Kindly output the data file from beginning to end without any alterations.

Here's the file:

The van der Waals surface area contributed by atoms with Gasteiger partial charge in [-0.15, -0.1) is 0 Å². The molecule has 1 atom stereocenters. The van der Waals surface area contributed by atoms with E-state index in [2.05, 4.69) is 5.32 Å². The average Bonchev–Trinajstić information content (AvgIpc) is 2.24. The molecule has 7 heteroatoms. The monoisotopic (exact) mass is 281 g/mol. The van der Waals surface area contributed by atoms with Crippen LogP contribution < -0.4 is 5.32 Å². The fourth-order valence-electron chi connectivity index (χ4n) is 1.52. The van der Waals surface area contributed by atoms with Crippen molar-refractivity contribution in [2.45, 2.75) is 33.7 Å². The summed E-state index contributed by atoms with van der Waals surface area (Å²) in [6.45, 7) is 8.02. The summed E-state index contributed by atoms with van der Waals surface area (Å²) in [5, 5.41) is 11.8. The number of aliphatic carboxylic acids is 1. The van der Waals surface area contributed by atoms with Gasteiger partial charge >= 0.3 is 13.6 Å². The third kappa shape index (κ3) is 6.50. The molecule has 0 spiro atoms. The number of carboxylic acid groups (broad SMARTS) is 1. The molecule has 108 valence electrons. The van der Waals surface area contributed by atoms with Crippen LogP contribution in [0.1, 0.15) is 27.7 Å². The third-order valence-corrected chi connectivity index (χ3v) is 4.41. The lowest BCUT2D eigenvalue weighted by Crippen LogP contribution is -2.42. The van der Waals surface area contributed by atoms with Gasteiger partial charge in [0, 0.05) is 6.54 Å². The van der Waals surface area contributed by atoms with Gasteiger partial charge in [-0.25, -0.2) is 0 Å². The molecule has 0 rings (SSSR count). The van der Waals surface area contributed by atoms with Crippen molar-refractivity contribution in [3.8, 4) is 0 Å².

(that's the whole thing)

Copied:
The van der Waals surface area contributed by atoms with Gasteiger partial charge in [-0.15, -0.1) is 0 Å². The molecule has 1 atom stereocenters. The van der Waals surface area contributed by atoms with E-state index in [2.05, 4.69) is 5.32 Å². The average Bonchev–Trinajstić information content (AvgIpc) is 2.24. The molecule has 7 heteroatoms. The monoisotopic (exact) mass is 281 g/mol. The van der Waals surface area contributed by atoms with Crippen LogP contribution < -0.4 is 5.32 Å². The fourth-order valence-electron chi connectivity index (χ4n) is 1.52. The van der Waals surface area contributed by atoms with Crippen molar-refractivity contribution in [2.45, 2.75) is 33.7 Å². The summed E-state index contributed by atoms with van der Waals surface area (Å²) in [6.45, 7) is 8.02. The summed E-state index contributed by atoms with van der Waals surface area (Å²) in [5, 5.41) is 11.8. The number of aliphatic carboxylic acids is 1. The van der Waals surface area contributed by atoms with Gasteiger partial charge >= 0.3 is 13.6 Å². The third kappa shape index (κ3) is 6.50. The molecule has 0 spiro atoms. The number of carboxylic acid groups (broad SMARTS) is 1. The molecule has 108 valence electrons. The van der Waals surface area contributed by atoms with Crippen LogP contribution in [0.1, 0.15) is 27.7 Å². The third-order valence-corrected chi connectivity index (χ3v) is 4.41. The lowest BCUT2D eigenvalue weighted by Crippen LogP contribution is -2.42. The van der Waals surface area contributed by atoms with Gasteiger partial charge in [0, 0.05) is 6.54 Å². The van der Waals surface area contributed by atoms with Gasteiger partial charge in [-0.25, -0.2) is 0 Å². The molecule has 0 rings (SSSR count). The van der Waals surface area contributed by atoms with Crippen molar-refractivity contribution in [3.8, 4) is 0 Å².